Responding to children's music and other play using your own music instrument

  • by Anonymous (not verified)

    Wednesday, 16 September, 2015 - 16:02

This section is for professional musicians with their instruments though some ideas can be adapted for classroom percussion.
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Waypointwaypoint/elaborateElaborate786.0343.0""#0000002
Waypointwaypoint/synchroniseSynchronise885.0151.0""#0000002
Waypointwaypoint/improvising-movementImprovising to movement126.0506.0""#0000002
Waypointwaypoint/add-movement-resourcesAdd movement resources736.0712.0""#0000002
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Waypointwaypoint/obstacle-courseObstacle course595.0558.0""#0000002
Waypointwaypoint/conductingConducting711.0251.0""#0000002
Waypointwaypoint/improvising-everyday-movementImprovising for everyday movement439.0287.0""#0000002
Waypointwaypoint/improvising-create-atmosphere-or-moodImprovising to create an atmosphere or mood31.0212.0""#0000002
Waypointwaypoint/go-back-17Go back1.00.0""#0000002

This section is for professional musicians with their instruments though some ideas can be adapted for classroom percussion.
Click on the dots for more information


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Listen and Copy

Instead of responding with similar instruments as described previously, musicians could respond with their own musical instrument to children’s musical ideas, taking turns.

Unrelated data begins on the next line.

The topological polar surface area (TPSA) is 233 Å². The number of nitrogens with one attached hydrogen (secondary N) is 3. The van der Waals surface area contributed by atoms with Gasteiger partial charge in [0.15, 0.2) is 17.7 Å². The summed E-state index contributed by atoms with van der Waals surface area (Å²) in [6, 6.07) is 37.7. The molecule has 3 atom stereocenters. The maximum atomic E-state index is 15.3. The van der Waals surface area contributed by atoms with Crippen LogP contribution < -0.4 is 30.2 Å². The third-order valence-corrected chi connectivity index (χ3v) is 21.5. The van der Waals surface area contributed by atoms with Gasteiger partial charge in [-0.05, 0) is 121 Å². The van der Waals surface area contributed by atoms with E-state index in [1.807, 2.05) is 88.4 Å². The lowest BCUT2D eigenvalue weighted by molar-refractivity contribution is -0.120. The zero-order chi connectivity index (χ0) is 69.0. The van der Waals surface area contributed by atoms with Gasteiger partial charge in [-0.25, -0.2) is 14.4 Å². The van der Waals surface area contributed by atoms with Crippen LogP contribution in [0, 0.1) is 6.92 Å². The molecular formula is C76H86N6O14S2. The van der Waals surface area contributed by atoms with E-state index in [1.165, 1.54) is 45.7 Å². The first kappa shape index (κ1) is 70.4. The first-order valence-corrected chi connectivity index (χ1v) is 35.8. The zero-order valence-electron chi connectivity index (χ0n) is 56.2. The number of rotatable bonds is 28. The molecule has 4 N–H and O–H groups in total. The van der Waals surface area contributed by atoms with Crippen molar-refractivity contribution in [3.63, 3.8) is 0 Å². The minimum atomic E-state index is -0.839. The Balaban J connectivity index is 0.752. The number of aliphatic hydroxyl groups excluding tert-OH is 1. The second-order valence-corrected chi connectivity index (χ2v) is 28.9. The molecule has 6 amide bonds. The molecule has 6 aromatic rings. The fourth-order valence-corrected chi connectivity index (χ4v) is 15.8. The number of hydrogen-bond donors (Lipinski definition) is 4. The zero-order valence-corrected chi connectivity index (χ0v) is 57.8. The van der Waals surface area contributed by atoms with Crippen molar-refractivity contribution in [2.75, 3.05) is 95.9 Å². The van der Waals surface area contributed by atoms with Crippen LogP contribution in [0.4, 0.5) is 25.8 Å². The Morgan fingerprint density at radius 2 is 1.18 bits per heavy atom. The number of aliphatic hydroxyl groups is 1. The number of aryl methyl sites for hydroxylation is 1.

In this video, notice how the adult translates the E’s musical ideas into ideas on the recorder. Sometimes they take turns and sometimes they play together:

 

Elaborate

Some children will play continuously often playing a regular beat. Elaborate a melody to fit with the child’s beat.

In this film, 'F' is playing a regular pulse. The adult improvises a simple melody to fit with F’s pulse, stopping and starting when F stops and starts:

 

Synchronise

Join in with the child’s musical ideas matching their speed, playing with the same energy and starting and stopping with them.

Improvising to movement

Observe children moving naturally in the space (inside and outside). Notice the energy, quality, speed and direction of their movement. Their movements might be very big or very small – as small as baby’s fingers gently moving or as large as running around the playground. Find a musical idea that fits with the child’s movement. Make sure you match rhythmically and start and stop as they do. This will help them to understand that you are following them. You might tell them what you are doing ‘I’m making music for you running’.  Together you might develop a ‘set’ of movements with different kinds of music to go with them. E.g. Hopping music, tiptoe music, sleeping music, running music, wiggling music, spinning music. Once you have co-constructed these ideas with the children, move from one to the other seeing if the children remember or you might: suggest a new way of moving; vary the speed of your playing and see if they respond; change your music and see if they respond with a new way of moving. The children too might: play around with stopping and starting; change how fast or slow they are moving or some other element of their movement; try a new movement.